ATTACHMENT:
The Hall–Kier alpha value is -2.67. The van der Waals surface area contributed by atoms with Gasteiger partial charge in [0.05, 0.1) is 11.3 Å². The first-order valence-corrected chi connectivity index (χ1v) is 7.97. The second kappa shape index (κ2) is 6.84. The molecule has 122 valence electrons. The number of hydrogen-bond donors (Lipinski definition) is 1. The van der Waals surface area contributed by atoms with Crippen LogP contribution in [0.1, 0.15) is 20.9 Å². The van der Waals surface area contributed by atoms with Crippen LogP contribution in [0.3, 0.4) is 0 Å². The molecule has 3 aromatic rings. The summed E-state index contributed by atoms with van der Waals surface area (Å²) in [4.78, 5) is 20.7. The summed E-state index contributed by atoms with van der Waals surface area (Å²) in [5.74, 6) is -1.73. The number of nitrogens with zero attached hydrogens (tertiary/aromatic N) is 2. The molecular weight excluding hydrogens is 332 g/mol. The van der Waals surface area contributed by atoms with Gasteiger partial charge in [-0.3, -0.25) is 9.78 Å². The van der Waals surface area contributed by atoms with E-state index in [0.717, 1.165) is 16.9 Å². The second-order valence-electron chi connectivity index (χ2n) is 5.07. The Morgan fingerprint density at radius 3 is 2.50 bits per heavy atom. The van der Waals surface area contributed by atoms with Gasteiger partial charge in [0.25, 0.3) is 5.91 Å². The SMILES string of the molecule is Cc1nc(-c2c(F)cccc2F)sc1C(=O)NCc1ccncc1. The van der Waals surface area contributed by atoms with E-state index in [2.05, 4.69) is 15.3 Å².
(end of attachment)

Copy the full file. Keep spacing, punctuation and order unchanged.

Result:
The Hall–Kier alpha value is -2.67. The van der Waals surface area contributed by atoms with Gasteiger partial charge in [0.05, 0.1) is 11.3 Å². The first-order valence-corrected chi connectivity index (χ1v) is 7.97. The second kappa shape index (κ2) is 6.84. The molecule has 122 valence electrons. The number of hydrogen-bond donors (Lipinski definition) is 1. The van der Waals surface area contributed by atoms with Crippen LogP contribution in [0.1, 0.15) is 20.9 Å². The van der Waals surface area contributed by atoms with Crippen LogP contribution in [0.3, 0.4) is 0 Å². The molecule has 3 aromatic rings. The summed E-state index contributed by atoms with van der Waals surface area (Å²) in [4.78, 5) is 20.7. The summed E-state index contributed by atoms with van der Waals surface area (Å²) in [5.74, 6) is -1.73. The number of nitrogens with zero attached hydrogens (tertiary/aromatic N) is 2. The molecular weight excluding hydrogens is 332 g/mol. The van der Waals surface area contributed by atoms with Gasteiger partial charge in [-0.3, -0.25) is 9.78 Å². The van der Waals surface area contributed by atoms with E-state index in [0.717, 1.165) is 16.9 Å². The second-order valence-electron chi connectivity index (χ2n) is 5.07. The Morgan fingerprint density at radius 3 is 2.50 bits per heavy atom. The van der Waals surface area contributed by atoms with Gasteiger partial charge in [0.25, 0.3) is 5.91 Å². The SMILES string of the molecule is Cc1nc(-c2c(F)cccc2F)sc1C(=O)NCc1ccncc1. The van der Waals surface area contributed by atoms with E-state index in [2.05, 4.69) is 15.3 Å².